Robert Messenger reviews a collection of Philip Larkin’s letters to his mother, his sister, his lovers and others. Along the way, Messenger quotes a presumably autobiographical note by Larkin first published in Andrew Motion’s biography of the poet:
My mother, as time went on, began increasingly to complain of her dreary life, her inability to run the house, and the approach of war. I suppose her age had something to do with it, but the monotonous whining monologue she treated my father to before breakfast, and all of us at mealtimes, resentful, self-pitying, full of funk and suspicion, must have remained in my mind as something I mustn’t under any circumstances risk encountering again. Once she sprang from the table announcing her intention to commit suicide…
My father’s state of mind at this time cannot have been cheerful. His wife had made home a place where he simply had to shut his mouth and bear it as best he could… I remember once saying to him that, after all, I supposed he had had a successful life. His humourless yap of laughter left no doubt as to what he thought on the subject… Certainly the marriage left me with two convictions: that human beings should not live together, and that children should be taken from their parents at an early age.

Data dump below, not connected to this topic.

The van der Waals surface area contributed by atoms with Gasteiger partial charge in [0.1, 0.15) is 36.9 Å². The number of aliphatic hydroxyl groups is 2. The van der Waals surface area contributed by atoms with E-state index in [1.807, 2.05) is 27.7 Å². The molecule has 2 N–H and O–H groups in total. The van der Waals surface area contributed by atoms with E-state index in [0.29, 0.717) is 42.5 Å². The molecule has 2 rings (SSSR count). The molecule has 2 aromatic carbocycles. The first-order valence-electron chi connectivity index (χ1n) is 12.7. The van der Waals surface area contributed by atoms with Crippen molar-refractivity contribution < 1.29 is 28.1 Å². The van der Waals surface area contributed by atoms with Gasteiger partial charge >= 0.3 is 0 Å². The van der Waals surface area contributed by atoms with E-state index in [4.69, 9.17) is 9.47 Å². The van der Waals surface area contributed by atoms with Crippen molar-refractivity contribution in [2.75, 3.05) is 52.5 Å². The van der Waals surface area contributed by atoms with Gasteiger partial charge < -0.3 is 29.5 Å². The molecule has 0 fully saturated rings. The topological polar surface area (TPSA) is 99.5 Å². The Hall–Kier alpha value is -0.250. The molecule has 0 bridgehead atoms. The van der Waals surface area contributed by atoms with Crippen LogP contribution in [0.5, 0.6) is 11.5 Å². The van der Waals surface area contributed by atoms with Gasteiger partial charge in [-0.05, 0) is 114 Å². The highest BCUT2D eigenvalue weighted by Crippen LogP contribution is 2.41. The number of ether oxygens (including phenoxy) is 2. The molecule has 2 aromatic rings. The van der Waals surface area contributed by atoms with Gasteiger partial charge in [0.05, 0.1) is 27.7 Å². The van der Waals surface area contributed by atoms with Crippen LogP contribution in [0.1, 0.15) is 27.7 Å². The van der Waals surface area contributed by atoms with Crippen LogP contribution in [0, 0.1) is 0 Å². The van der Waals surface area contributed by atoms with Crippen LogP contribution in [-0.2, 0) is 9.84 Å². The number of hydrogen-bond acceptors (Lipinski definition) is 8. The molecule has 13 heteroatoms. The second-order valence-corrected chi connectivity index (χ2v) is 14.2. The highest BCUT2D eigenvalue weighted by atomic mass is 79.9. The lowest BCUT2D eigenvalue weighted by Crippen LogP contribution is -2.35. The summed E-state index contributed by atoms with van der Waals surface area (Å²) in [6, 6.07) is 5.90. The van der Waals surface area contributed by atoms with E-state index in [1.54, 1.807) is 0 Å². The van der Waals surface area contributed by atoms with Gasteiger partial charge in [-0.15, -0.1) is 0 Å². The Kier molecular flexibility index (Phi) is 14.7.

Little wonder Sydney Larkin harbored a certain sympathy for the Nazi regime. But from 1922 to 1948, the Larkins were based – of all places – in Coventry. Sydney served as the city’s treasurer and was much respected in this role. When Coventry got bombed in 1940, “he congratulated himself on his foresight in having ordered 1,000 cardboard coffins the previous year.” A prescient allocation of public funds. No mention of a turnaround in political sympathies.
Actually, much of this must be a cruel caricature. Andrew Motion quotes Larkin on the contents of his father’s library:
… not only the principal works of most main English writers in some form or other… but also nearly-complete collections of authors my father favoured – Hardy, Bennett, Wilde, Butler and Shaw, and later on Lawrence, Huxley and Katherine Mansfield. Not till I was much older did I realise that most boys of my age were brought up to regard Galsworthy and Chesterton as the apex of modern literature, and to think of Somerset Maugham as ‘a bit hot’. I was therefore lucky.